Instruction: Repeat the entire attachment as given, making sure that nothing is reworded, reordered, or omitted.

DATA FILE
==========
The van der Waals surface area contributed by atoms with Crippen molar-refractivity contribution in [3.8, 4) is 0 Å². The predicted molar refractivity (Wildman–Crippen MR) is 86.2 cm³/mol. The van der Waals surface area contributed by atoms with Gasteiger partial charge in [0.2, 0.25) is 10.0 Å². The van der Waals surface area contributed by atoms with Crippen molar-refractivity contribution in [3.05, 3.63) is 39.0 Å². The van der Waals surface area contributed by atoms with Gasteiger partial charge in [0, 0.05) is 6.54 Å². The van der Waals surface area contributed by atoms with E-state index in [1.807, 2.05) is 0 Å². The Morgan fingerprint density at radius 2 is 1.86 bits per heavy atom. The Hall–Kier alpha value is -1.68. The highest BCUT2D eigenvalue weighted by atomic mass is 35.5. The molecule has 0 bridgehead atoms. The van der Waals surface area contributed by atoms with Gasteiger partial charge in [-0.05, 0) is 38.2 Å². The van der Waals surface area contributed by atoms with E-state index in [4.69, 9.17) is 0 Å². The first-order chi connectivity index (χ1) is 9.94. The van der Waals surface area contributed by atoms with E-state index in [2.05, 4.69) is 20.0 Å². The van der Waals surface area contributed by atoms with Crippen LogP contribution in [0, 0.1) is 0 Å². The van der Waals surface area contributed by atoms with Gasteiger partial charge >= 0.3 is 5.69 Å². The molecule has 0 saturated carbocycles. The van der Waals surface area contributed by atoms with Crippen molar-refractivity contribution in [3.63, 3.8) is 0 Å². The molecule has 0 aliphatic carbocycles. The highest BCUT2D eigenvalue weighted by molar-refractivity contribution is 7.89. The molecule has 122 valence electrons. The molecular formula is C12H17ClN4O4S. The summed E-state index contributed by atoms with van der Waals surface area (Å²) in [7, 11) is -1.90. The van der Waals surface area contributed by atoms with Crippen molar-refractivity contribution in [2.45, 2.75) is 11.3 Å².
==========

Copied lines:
The van der Waals surface area contributed by atoms with Crippen molar-refractivity contribution in [3.8, 4) is 0 Å². The predicted molar refractivity (Wildman–Crippen MR) is 86.2 cm³/mol. The van der Waals surface area contributed by atoms with Gasteiger partial charge in [0.2, 0.25) is 10.0 Å². The van der Waals surface area contributed by atoms with Crippen molar-refractivity contribution in [3.05, 3.63) is 39.0 Å². The van der Waals surface area contributed by atoms with Gasteiger partial charge in [0, 0.05) is 6.54 Å². The van der Waals surface area contributed by atoms with E-state index in [1.807, 2.05) is 0 Å². The Morgan fingerprint density at radius 2 is 1.86 bits per heavy atom. The Hall–Kier alpha value is -1.68. The highest BCUT2D eigenvalue weighted by atomic mass is 35.5. The molecule has 0 bridgehead atoms. The van der Waals surface area contributed by atoms with Gasteiger partial charge in [-0.05, 0) is 38.2 Å². The van der Waals surface area contributed by atoms with E-state index in [4.69, 9.17) is 0 Å². The first-order chi connectivity index (χ1) is 9.94. The van der Waals surface area contributed by atoms with E-state index in [2.05, 4.69) is 20.0 Å². The van der Waals surface area contributed by atoms with Crippen LogP contribution in [0, 0.1) is 0 Å². The van der Waals surface area contributed by atoms with Gasteiger partial charge >= 0.3 is 5.69 Å². The molecule has 0 saturated carbocycles. The van der Waals surface area contributed by atoms with Crippen molar-refractivity contribution in [3.63, 3.8) is 0 Å². The molecule has 0 aliphatic carbocycles. The highest BCUT2D eigenvalue weighted by molar-refractivity contribution is 7.89. The molecule has 122 valence electrons. The molecular formula is C12H17ClN4O4S. The summed E-state index contributed by atoms with van der Waals surface area (Å²) in [7, 11) is -1.90. The van der Waals surface area contributed by atoms with Crippen molar-refractivity contribution in [2.45, 2.75) is 11.3 Å².